A push to tweak existing copyright laws to help newspapers profit from the content they produce has attracted some very vocal opposition in a short span of time, but the idea continues to gain currency nevertheless. Jason Klein, president and CEO of the National Newspaper Network, says he supports a rethinking of the current copyright regime, although he stops short of endorsing one suggested blueprint for accomplishing it.

"Part of the challenge around investment in quality, original investigative journalism is that it gets ripped off so quickly without attribution," said Klein, speaking from the stage this morning at a panel discussion on the future of media hosted by Gotham Media Ventures. "Google picks it up and profits from it. Other entities rewrite stories very quickly. And all the copyright laws were written in an era before the internet emerged and this was a real trend.

"I'm not an intellectual property attorney but it certainly seems to me that this is a very good time to revisit the copyright protection that newspapers get for original journalism in this era," Klein added. "It's time this gets looked at much more carefully."
The National Newspaper Network is a marketing partnership between the Newspaper Association of America and numerous newspaper publishers; partner companies include The New York Times Co., Hearst, Tribune, MediaNews Group, Gannett and Advance, among many others.

After the panel discussion concluded, I asked Klein whether his remarks mean that NNN or NAA plan to get behind the proposal put forth by brothers David and Daniel Marburger, a First Amendment lawyer and an economics professor. Their plan would limit the ability of "parasitic aggregators" to summarize and link to news stories. Klein declined to comment specifically on the Marburger plan, saying he wasn't familiar enough with its details.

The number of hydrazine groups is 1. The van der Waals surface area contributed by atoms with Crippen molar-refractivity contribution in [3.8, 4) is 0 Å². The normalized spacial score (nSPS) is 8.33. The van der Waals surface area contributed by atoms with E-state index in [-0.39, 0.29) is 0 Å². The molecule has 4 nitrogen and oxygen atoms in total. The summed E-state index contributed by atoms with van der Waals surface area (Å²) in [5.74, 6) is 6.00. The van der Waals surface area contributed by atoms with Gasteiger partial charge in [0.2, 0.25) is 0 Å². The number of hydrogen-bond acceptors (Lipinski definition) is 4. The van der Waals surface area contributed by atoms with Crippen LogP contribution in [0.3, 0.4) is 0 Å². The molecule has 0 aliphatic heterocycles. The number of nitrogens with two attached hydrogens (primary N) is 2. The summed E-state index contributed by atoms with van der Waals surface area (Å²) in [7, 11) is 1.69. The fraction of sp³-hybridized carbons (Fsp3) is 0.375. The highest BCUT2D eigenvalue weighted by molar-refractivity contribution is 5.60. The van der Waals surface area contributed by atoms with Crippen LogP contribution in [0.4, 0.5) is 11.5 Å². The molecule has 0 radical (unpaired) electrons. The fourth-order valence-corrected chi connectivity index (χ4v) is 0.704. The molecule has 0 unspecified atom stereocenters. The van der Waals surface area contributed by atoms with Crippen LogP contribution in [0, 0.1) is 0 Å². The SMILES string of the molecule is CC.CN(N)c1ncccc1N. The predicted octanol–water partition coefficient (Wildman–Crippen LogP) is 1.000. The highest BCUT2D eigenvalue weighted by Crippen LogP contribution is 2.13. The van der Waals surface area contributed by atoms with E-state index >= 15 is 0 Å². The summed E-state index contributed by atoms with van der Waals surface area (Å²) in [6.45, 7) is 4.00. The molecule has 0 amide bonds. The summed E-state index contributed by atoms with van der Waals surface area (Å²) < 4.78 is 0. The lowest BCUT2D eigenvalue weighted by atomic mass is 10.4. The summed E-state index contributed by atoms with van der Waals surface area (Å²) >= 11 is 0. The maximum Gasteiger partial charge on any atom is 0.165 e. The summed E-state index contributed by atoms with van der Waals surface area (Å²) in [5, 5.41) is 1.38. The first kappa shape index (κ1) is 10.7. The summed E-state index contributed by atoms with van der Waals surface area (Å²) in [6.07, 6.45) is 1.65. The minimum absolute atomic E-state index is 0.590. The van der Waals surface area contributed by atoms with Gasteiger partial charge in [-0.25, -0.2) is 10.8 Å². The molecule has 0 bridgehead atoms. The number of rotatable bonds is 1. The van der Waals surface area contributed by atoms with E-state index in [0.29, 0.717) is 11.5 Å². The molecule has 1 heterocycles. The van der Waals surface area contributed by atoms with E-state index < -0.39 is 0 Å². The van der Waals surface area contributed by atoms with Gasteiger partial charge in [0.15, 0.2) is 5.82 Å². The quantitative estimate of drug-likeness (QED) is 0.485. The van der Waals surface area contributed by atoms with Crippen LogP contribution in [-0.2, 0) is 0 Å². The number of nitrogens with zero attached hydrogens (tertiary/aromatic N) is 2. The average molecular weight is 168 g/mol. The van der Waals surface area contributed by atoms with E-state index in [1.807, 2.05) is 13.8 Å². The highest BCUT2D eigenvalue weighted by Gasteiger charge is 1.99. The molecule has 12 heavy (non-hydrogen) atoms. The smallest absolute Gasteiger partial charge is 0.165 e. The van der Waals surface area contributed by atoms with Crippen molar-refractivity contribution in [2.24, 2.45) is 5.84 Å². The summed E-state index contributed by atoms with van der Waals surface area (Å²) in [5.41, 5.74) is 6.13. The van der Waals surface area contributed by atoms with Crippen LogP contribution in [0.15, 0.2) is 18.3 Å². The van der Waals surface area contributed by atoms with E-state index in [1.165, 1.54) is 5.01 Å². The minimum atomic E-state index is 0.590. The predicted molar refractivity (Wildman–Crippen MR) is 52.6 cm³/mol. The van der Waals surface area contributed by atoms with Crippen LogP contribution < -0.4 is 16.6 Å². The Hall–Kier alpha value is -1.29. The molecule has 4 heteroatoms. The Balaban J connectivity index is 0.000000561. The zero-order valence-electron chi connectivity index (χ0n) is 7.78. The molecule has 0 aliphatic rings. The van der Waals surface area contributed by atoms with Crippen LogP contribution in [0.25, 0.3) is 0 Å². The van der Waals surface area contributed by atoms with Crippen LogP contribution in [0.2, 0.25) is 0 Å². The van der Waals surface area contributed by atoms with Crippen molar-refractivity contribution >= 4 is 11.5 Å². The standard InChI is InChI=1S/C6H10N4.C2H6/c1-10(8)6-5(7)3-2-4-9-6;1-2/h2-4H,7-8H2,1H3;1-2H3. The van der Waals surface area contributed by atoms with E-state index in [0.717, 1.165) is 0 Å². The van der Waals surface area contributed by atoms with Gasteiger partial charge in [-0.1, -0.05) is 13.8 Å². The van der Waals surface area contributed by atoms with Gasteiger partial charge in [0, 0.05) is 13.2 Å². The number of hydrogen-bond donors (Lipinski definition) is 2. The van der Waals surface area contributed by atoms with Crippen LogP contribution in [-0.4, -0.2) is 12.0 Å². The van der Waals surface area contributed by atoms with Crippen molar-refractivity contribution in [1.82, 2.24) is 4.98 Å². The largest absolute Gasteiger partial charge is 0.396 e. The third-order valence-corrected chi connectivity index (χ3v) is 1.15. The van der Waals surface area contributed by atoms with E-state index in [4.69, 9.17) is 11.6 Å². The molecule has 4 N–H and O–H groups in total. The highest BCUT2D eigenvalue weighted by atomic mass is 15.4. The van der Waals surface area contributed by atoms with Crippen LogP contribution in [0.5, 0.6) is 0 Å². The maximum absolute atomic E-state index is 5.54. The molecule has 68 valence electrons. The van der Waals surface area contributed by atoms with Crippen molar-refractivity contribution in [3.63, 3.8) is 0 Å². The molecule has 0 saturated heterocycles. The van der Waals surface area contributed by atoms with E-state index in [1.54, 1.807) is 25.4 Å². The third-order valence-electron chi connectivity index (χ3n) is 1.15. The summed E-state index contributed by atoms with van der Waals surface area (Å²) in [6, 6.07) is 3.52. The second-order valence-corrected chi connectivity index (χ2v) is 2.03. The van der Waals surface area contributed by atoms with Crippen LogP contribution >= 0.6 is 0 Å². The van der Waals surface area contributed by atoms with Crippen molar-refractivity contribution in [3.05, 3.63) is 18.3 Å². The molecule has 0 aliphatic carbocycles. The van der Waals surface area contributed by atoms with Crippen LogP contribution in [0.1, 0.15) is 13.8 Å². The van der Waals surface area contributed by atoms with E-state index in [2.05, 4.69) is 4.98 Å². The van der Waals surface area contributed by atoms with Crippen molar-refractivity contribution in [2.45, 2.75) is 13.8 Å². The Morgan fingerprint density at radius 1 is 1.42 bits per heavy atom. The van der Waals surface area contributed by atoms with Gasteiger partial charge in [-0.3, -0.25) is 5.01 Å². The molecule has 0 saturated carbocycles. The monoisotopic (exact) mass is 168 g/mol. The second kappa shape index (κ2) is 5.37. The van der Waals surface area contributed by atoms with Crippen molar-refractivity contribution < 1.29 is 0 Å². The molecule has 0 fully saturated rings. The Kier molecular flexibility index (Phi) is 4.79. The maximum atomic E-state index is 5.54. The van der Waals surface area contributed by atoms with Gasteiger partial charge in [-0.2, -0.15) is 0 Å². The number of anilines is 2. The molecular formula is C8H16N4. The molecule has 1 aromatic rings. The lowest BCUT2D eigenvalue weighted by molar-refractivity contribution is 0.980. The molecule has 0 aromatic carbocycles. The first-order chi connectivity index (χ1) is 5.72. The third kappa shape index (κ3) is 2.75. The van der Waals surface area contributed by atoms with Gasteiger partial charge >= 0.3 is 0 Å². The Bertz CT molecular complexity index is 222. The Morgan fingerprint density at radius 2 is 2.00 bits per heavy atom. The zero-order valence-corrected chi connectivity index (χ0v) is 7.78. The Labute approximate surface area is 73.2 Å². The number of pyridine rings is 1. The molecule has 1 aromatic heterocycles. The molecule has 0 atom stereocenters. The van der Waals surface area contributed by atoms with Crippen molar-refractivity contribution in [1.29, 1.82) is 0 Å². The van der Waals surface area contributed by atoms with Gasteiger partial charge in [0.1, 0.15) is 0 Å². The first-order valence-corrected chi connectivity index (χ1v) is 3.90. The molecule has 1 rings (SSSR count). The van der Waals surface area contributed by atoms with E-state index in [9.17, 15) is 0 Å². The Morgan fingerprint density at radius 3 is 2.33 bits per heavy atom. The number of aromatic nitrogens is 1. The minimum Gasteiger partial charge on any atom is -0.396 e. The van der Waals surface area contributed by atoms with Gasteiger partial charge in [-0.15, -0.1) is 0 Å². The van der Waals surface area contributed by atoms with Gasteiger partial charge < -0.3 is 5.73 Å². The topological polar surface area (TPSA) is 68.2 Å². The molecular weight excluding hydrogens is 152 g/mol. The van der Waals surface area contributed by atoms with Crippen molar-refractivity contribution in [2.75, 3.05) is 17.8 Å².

"But in the case of newspaper content," he said, "once it gets put out there, at the moment, almost anyone can pick it up and do almost anything they want with it with very little restriction. And, while that might've made sense in an [earlier] era, and it's certainly defended by the First Amendment in some arenas, I think people have to look at whether it's gone too far."

"Look, it's certainly a delicate topic because who wants to invite more government regulation in any realm?" he added. "But I think there's a growing chorus saying it's time to reevaluate this."

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